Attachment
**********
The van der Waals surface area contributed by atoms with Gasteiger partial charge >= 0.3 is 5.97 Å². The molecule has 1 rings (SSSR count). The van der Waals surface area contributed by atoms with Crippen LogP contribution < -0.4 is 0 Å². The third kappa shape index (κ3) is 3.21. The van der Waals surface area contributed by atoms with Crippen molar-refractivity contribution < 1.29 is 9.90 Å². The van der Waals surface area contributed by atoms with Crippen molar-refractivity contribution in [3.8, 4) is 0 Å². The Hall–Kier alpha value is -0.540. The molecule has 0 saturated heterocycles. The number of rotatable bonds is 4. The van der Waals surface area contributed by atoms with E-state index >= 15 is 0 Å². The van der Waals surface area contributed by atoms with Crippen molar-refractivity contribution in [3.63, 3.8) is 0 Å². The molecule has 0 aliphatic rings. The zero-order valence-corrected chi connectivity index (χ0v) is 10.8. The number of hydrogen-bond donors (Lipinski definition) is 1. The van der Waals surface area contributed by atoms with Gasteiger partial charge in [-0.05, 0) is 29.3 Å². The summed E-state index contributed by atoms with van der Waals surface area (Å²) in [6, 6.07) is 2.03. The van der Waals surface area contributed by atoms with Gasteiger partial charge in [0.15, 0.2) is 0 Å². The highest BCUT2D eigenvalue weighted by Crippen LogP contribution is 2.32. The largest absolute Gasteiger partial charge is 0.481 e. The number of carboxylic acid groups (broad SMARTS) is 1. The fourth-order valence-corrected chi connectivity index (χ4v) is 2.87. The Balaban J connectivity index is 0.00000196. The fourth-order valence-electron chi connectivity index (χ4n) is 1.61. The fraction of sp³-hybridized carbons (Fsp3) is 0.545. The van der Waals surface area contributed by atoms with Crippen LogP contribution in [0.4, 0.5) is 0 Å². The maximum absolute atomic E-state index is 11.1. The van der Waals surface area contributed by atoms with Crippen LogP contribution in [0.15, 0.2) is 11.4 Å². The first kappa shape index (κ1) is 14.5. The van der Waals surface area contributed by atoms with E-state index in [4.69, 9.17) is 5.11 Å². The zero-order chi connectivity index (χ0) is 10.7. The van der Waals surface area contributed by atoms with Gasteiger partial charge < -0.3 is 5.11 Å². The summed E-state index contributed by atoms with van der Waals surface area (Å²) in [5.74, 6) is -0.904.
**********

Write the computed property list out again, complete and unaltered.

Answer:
The van der Waals surface area contributed by atoms with Gasteiger partial charge >= 0.3 is 5.97 Å². The molecule has 1 rings (SSSR count). The van der Waals surface area contributed by atoms with Crippen LogP contribution < -0.4 is 0 Å². The third kappa shape index (κ3) is 3.21. The van der Waals surface area contributed by atoms with Crippen molar-refractivity contribution < 1.29 is 9.90 Å². The van der Waals surface area contributed by atoms with Crippen molar-refractivity contribution in [3.8, 4) is 0 Å². The Hall–Kier alpha value is -0.540. The molecule has 0 saturated heterocycles. The number of rotatable bonds is 4. The van der Waals surface area contributed by atoms with E-state index >= 15 is 0 Å². The van der Waals surface area contributed by atoms with Crippen molar-refractivity contribution in [3.63, 3.8) is 0 Å². The molecule has 0 aliphatic rings. The zero-order valence-corrected chi connectivity index (χ0v) is 10.8. The number of hydrogen-bond donors (Lipinski definition) is 1. The van der Waals surface area contributed by atoms with Gasteiger partial charge in [-0.05, 0) is 29.3 Å². The summed E-state index contributed by atoms with van der Waals surface area (Å²) in [6, 6.07) is 2.03. The van der Waals surface area contributed by atoms with Gasteiger partial charge in [0.15, 0.2) is 0 Å². The highest BCUT2D eigenvalue weighted by Crippen LogP contribution is 2.32. The largest absolute Gasteiger partial charge is 0.481 e. The number of carboxylic acid groups (broad SMARTS) is 1. The fourth-order valence-corrected chi connectivity index (χ4v) is 2.87. The Balaban J connectivity index is 0.00000196. The fourth-order valence-electron chi connectivity index (χ4n) is 1.61. The fraction of sp³-hybridized carbons (Fsp3) is 0.545. The van der Waals surface area contributed by atoms with Crippen LogP contribution in [0.4, 0.5) is 0 Å². The maximum absolute atomic E-state index is 11.1. The van der Waals surface area contributed by atoms with Crippen LogP contribution in [0.15, 0.2) is 11.4 Å². The first kappa shape index (κ1) is 14.5. The van der Waals surface area contributed by atoms with E-state index in [4.69, 9.17) is 5.11 Å². The zero-order chi connectivity index (χ0) is 10.7. The van der Waals surface area contributed by atoms with Gasteiger partial charge < -0.3 is 5.11 Å². The summed E-state index contributed by atoms with van der Waals surface area (Å²) in [5.74, 6) is -0.904.